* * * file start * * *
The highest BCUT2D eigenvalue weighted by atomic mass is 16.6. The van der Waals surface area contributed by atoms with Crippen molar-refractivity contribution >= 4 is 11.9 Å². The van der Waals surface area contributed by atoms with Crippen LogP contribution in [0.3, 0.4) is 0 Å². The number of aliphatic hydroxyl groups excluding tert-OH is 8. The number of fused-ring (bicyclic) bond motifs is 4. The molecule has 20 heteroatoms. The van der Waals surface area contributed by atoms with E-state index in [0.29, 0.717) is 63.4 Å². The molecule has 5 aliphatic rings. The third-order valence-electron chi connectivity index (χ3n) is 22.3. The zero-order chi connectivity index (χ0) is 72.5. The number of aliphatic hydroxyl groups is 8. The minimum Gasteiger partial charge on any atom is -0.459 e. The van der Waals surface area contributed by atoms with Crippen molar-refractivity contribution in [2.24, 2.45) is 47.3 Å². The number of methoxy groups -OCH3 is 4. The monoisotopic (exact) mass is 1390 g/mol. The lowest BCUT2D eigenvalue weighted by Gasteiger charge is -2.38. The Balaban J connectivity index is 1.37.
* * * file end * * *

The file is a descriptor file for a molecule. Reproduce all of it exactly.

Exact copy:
The highest BCUT2D eigenvalue weighted by atomic mass is 16.6. The van der Waals surface area contributed by atoms with Crippen molar-refractivity contribution >= 4 is 11.9 Å². The van der Waals surface area contributed by atoms with Crippen LogP contribution in [0.3, 0.4) is 0 Å². The number of aliphatic hydroxyl groups excluding tert-OH is 8. The number of fused-ring (bicyclic) bond motifs is 4. The molecule has 20 heteroatoms. The van der Waals surface area contributed by atoms with E-state index in [0.29, 0.717) is 63.4 Å². The molecule has 5 aliphatic rings. The third-order valence-electron chi connectivity index (χ3n) is 22.3. The zero-order chi connectivity index (χ0) is 72.5. The number of aliphatic hydroxyl groups is 8. The minimum Gasteiger partial charge on any atom is -0.459 e. The van der Waals surface area contributed by atoms with Crippen molar-refractivity contribution in [2.24, 2.45) is 47.3 Å². The number of methoxy groups -OCH3 is 4. The monoisotopic (exact) mass is 1390 g/mol. The lowest BCUT2D eigenvalue weighted by Gasteiger charge is -2.38. The Balaban J connectivity index is 1.37.